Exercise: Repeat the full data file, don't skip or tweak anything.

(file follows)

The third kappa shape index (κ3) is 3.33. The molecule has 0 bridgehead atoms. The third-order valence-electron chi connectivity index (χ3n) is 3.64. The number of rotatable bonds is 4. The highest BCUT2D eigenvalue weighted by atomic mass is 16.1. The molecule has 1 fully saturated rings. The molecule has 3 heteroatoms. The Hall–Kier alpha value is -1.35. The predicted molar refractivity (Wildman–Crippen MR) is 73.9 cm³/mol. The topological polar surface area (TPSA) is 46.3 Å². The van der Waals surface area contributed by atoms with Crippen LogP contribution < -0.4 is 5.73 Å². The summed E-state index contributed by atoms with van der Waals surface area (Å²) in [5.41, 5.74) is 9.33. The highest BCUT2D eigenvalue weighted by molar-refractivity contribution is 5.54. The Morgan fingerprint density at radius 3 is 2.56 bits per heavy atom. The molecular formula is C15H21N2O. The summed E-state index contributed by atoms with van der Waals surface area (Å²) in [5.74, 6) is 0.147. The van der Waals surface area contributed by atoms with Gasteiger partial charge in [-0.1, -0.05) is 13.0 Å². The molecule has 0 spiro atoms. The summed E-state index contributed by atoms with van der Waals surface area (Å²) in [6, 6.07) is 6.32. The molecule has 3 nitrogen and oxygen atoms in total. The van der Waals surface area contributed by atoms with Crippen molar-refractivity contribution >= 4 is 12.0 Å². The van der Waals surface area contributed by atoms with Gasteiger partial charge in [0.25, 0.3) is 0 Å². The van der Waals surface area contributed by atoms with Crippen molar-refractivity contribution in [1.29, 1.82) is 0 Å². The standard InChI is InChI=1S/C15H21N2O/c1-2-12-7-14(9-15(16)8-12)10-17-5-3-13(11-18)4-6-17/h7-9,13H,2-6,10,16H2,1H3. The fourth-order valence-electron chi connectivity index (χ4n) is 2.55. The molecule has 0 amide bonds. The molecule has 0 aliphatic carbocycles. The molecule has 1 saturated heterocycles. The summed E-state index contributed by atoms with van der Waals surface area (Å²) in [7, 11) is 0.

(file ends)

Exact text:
The third kappa shape index (κ3) is 3.33. The molecule has 0 bridgehead atoms. The third-order valence-electron chi connectivity index (χ3n) is 3.64. The number of rotatable bonds is 4. The highest BCUT2D eigenvalue weighted by atomic mass is 16.1. The molecule has 1 fully saturated rings. The molecule has 3 heteroatoms. The Hall–Kier alpha value is -1.35. The predicted molar refractivity (Wildman–Crippen MR) is 73.9 cm³/mol. The topological polar surface area (TPSA) is 46.3 Å². The van der Waals surface area contributed by atoms with Crippen LogP contribution < -0.4 is 5.73 Å². The summed E-state index contributed by atoms with van der Waals surface area (Å²) in [5.41, 5.74) is 9.33. The highest BCUT2D eigenvalue weighted by molar-refractivity contribution is 5.54. The Morgan fingerprint density at radius 3 is 2.56 bits per heavy atom. The molecular formula is C15H21N2O. The summed E-state index contributed by atoms with van der Waals surface area (Å²) in [5.74, 6) is 0.147. The van der Waals surface area contributed by atoms with Gasteiger partial charge in [-0.1, -0.05) is 13.0 Å². The molecule has 0 spiro atoms. The summed E-state index contributed by atoms with van der Waals surface area (Å²) in [6, 6.07) is 6.32. The molecule has 3 nitrogen and oxygen atoms in total. The van der Waals surface area contributed by atoms with Crippen molar-refractivity contribution >= 4 is 12.0 Å². The van der Waals surface area contributed by atoms with Gasteiger partial charge in [0.25, 0.3) is 0 Å². The van der Waals surface area contributed by atoms with Crippen molar-refractivity contribution in [1.29, 1.82) is 0 Å². The standard InChI is InChI=1S/C15H21N2O/c1-2-12-7-14(9-15(16)8-12)10-17-5-3-13(11-18)4-6-17/h7-9,13H,2-6,10,16H2,1H3. The fourth-order valence-electron chi connectivity index (χ4n) is 2.55. The molecule has 0 amide bonds. The molecule has 0 aliphatic carbocycles. The molecule has 1 saturated heterocycles. The summed E-state index contributed by atoms with van der Waals surface area (Å²) in [7, 11) is 0.